Library punishes, Delhi pardons - Clean chit for indicted CPM-linked official raises hackles
Read more below
- Published 23.04.08
The Union culture ministry has revoked the penalty of an official of the National Library who was caught smuggling out photocopies of rare books and periodicals in December 2005.
Outraged by the ministry’s decision to exonerate Ashok Kumar Nath, an assistant library and information officer (microphotography), National Library authorities are questioning how the decision of the institution’s disciplinary authority could thus be overruled.
Dark hints are being dropped that Nath has got away because he belongs to the CPM-backed National Library Employees’ Association.
R. Ramachandran, the director-in-charge and principal library and information officer of the library, said: “It is strange that the ministry wants to revoke the charges against him. This has never happened in the history of the National Library.” Ramachandran was the inquiring officer in the case in which the charges against Nath were proved. He was penalised by the then director, Sudhendu Mondal.
R. Vaidyanathan, the under-secretary in the culture ministry, who wrote a letter dated March 25 to the library dismissing the case against Nath, refused to give an explanation.
“This is not a public interest matter and such things cannot be discussed over the phone. I cannot remember the specific case you are referring to as I have so many files relating to disciplinary action,” he said from Delhi.
The letter says: “The appellate authority after taking into account the various submissions made in the appeal and the records of the case, including the charges levelled against Nath, has come to the conclusion that no blame attaches to the official and it is in the interest of justice to set aside the penalty imposed on him vide office order no. 1159 of 2006-2007.”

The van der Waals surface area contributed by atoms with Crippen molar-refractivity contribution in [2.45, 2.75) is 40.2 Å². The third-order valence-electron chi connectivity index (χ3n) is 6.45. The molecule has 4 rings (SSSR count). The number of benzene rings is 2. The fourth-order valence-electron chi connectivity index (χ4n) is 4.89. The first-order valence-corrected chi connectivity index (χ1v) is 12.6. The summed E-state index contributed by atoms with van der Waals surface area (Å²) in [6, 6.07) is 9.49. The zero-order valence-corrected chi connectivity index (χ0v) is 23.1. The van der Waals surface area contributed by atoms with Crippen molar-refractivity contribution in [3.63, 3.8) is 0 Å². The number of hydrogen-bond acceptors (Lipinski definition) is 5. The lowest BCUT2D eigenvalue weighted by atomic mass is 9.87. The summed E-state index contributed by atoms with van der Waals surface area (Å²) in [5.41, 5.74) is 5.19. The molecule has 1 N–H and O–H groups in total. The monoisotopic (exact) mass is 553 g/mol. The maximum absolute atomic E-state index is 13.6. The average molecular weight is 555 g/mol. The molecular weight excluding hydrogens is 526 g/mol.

Nath was caught leaving the premises with photocopies of valuable documents by the library’s guards. Initially, the authorities hushed up the incident but later Mondal ordered a probe and Nath was asked to submit an explanation.
After finding Nath guilty in an inquiry, Mondal ordered on March 1, 2007, that his pay be reduced in four stages from Rs 8,900 to Rs 8,100 over four years with effect from that date.
“Nath will not earn increments of pay during the period of such reduction and that on the expiry of this period, the reduction will have the effect of postponing his future increments of pay,” the order said.
Ramachandran wrote to the culture ministry on January 28, pointing out that the disciplinary authority’s finding was a judicial decision that could not be tampered with. “It is strange that they have revoked his penalty,” he said.
An official said Nath might have used his political clout to get his penalty overturned. “The ministry might have acted under pressure.”